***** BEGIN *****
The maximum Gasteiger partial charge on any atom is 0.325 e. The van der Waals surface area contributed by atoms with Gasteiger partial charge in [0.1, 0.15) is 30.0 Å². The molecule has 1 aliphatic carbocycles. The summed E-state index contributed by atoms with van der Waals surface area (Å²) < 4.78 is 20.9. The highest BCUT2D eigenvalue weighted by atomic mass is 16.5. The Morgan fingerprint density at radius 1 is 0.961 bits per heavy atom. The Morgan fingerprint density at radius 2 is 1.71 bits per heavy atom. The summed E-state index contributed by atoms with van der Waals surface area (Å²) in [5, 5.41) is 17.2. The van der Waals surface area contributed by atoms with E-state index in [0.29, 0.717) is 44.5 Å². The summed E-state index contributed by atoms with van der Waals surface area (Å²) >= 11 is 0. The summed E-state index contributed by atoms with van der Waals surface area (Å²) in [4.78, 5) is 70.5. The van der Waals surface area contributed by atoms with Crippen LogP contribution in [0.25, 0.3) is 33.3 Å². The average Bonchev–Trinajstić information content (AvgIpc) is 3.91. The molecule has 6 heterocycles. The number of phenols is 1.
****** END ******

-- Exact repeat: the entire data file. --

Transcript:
The maximum Gasteiger partial charge on any atom is 0.325 e. The van der Waals surface area contributed by atoms with Gasteiger partial charge in [0.1, 0.15) is 30.0 Å². The molecule has 1 aliphatic carbocycles. The summed E-state index contributed by atoms with van der Waals surface area (Å²) < 4.78 is 20.9. The highest BCUT2D eigenvalue weighted by atomic mass is 16.5. The Morgan fingerprint density at radius 1 is 0.961 bits per heavy atom. The Morgan fingerprint density at radius 2 is 1.71 bits per heavy atom. The summed E-state index contributed by atoms with van der Waals surface area (Å²) in [5, 5.41) is 17.2. The van der Waals surface area contributed by atoms with E-state index in [0.29, 0.717) is 44.5 Å². The summed E-state index contributed by atoms with van der Waals surface area (Å²) >= 11 is 0. The summed E-state index contributed by atoms with van der Waals surface area (Å²) in [4.78, 5) is 70.5. The van der Waals surface area contributed by atoms with Crippen LogP contribution in [0.25, 0.3) is 33.3 Å². The average Bonchev–Trinajstić information content (AvgIpc) is 3.91. The molecule has 6 heterocycles. The number of phenols is 1.